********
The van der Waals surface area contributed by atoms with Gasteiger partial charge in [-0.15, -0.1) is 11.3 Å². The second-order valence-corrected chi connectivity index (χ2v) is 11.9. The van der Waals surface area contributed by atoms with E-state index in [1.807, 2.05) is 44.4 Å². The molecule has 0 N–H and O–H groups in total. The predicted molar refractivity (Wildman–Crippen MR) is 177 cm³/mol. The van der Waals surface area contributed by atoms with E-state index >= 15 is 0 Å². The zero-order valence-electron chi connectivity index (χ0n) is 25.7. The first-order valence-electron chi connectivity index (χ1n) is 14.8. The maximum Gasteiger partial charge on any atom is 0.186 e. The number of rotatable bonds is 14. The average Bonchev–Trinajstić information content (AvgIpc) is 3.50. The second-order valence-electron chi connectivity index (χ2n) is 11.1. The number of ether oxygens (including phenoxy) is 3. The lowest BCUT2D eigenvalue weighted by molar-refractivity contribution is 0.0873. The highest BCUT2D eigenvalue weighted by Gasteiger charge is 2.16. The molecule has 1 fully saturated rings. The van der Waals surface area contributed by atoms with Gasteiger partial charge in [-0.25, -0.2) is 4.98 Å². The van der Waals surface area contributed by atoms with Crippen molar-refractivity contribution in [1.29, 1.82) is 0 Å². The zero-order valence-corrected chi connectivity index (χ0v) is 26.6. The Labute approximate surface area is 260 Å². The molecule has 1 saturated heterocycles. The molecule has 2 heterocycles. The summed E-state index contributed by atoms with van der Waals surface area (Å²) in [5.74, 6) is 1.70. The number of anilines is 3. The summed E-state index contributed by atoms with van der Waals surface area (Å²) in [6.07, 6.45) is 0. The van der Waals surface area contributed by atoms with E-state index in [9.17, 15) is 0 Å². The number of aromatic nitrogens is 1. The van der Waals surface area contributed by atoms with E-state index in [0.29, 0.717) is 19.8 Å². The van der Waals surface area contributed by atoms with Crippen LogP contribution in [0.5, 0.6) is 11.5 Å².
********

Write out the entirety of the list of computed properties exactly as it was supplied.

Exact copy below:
The van der Waals surface area contributed by atoms with Gasteiger partial charge in [-0.15, -0.1) is 11.3 Å². The second-order valence-corrected chi connectivity index (χ2v) is 11.9. The van der Waals surface area contributed by atoms with E-state index in [1.807, 2.05) is 44.4 Å². The molecule has 0 N–H and O–H groups in total. The predicted molar refractivity (Wildman–Crippen MR) is 177 cm³/mol. The van der Waals surface area contributed by atoms with E-state index >= 15 is 0 Å². The zero-order valence-electron chi connectivity index (χ0n) is 25.7. The first-order valence-electron chi connectivity index (χ1n) is 14.8. The maximum Gasteiger partial charge on any atom is 0.186 e. The number of rotatable bonds is 14. The average Bonchev–Trinajstić information content (AvgIpc) is 3.50. The second-order valence-electron chi connectivity index (χ2n) is 11.1. The number of ether oxygens (including phenoxy) is 3. The lowest BCUT2D eigenvalue weighted by molar-refractivity contribution is 0.0873. The highest BCUT2D eigenvalue weighted by Gasteiger charge is 2.16. The molecule has 1 fully saturated rings. The van der Waals surface area contributed by atoms with Gasteiger partial charge in [-0.25, -0.2) is 4.98 Å². The van der Waals surface area contributed by atoms with Crippen molar-refractivity contribution in [1.29, 1.82) is 0 Å². The zero-order valence-corrected chi connectivity index (χ0v) is 26.6. The Labute approximate surface area is 260 Å². The molecule has 1 saturated heterocycles. The molecule has 2 heterocycles. The summed E-state index contributed by atoms with van der Waals surface area (Å²) in [5.74, 6) is 1.70. The number of anilines is 3. The summed E-state index contributed by atoms with van der Waals surface area (Å²) in [6.07, 6.45) is 0. The van der Waals surface area contributed by atoms with E-state index in [9.17, 15) is 0 Å². The number of aromatic nitrogens is 1. The van der Waals surface area contributed by atoms with E-state index in [0.29, 0.717) is 19.8 Å². The van der Waals surface area contributed by atoms with Crippen LogP contribution in [0.5, 0.6) is 11.5 Å².